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New treatments for hepatitis C are effective, simple, and increasingly accessible.
Hepatitis C is a viral infection of the liver. About one-quarter of patients infected with hepatitis C recover from their infection, but the rest develop a long-term (chronic) infection. Chronic hepatitis C is one of many conditions that can damage the liver and cause liver fibrosis. The final stage of liver fibrosis is called cirrhosis. Other causes of cirrhosis are alcohol abuse, fatty liver, and chronic hepatitis B infection. Fibrosis can take many years to progress to cirrhosis.
In the past, the available treatments for hepatitis C caused serious side effects, required weekly injections, lasted almost a year, and often did not work. In 2014, the US Food and Drug Administration approved the first hepatitis C treatment that combined 2 medications from a new class of drugs called direct-acting antivirals (DAAs). Direct-acting antivirals are highly effective and have few side effects. For most patients, the treatment is 1 pill taken by mouth once a day for 8 to 12 weeks. Since 2014, other similar combination DAA treatments have become available. The choice of DAAs and length of treatment depend on which type of hepatitis C virus the patient is infected with, how damaged the patient’s liver is, whether the patient has been treated for hepatitis C in the past, and the patient’s other medical problems and medications. Patients are considered cured when hepatitis C RNA is no longer detected in their blood, which is called sustained virologic response, or SVR.
From a medical point of view, almost all patients with hepatitis C should be treated. However, when the first new hepatitis C treatment was approved in 2014, the cost was almost $100 000. There are 3.5 million US residents living with hepatitis C. Treating everyone right away would have overwhelmed the US health care system financially.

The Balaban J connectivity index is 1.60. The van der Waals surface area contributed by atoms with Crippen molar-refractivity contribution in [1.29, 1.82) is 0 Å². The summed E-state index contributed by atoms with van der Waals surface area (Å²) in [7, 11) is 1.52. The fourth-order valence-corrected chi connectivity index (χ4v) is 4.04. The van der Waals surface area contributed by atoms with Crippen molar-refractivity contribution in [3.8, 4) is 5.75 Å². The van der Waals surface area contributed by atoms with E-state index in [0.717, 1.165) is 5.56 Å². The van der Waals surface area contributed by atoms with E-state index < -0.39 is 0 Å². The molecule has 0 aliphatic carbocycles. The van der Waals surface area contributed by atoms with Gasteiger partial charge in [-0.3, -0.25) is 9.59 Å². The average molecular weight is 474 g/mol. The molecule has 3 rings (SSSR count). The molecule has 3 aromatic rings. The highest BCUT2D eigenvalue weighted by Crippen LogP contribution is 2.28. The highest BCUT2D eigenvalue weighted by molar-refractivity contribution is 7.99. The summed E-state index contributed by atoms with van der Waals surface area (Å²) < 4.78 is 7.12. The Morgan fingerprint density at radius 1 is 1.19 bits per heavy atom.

Some payers decided to prioritize treating patients with advanced liver fibrosis. Fibrosis is measured on a scale from F0 (no fibrosis) to F4 (cirrhosis). Some health care plans approve treatment only if a patient’s liver fibrosis is F3 or F4. This strategy saves money in the short term but potentially allows patients’ liver damage to progress and also allows patients to spread hepatitis C to new people.
Four years into the DAA era, hepatitis C treatment is becoming more accessible. Costs are declining as more DAA treatments become available. The newest treatment is much less expensive and treats all 6 types of hepatitis C virus. Because of patient advocacy and litigation, restrictions imposed by some state Medicaid programs are gradually being lifted. There are co-payment assistance programs to help patients who have insurance and patient assistance programs to help patients who are uninsured or underinsured. In addition to successfully curing almost all patients who are treated, DAAs also represent a remarkable public health advance and make the possibility of eradicating hepatitis C feasible.
Previous infection does not provide immunity to hepatitis C. Patients who are at risk of becoming reinfected after treatment—for example, people who inject drugs—may need extra services and support in addition to DAA treatment.
American Liver Foundationliverfoundation.org/for-patients/about-the-liver/diseases-of-the-liver/hepatitis-c/
Centers for Disease Control and Preventionwww.cdc.gov/hepatitis/hcv/patienteduhcv.htm
To find this and other JAMA Patient Pages, go to the For Patients collection at jamanetworkpatientpages.com.
Sources: American Association for the Study of Liver Diseases; Infectious Diseases Society of America. HCV guidance. http://hcvguidelines.org. Accessed July 20, 2018.
Voelker R. The 8-week cure for hepatitis C. JAMA. 2017;318(11):996.
Grennan D. Treating Hepatitis C. JAMA. 2018;320(21):2280. doi:10.1001/jama.2018.15997
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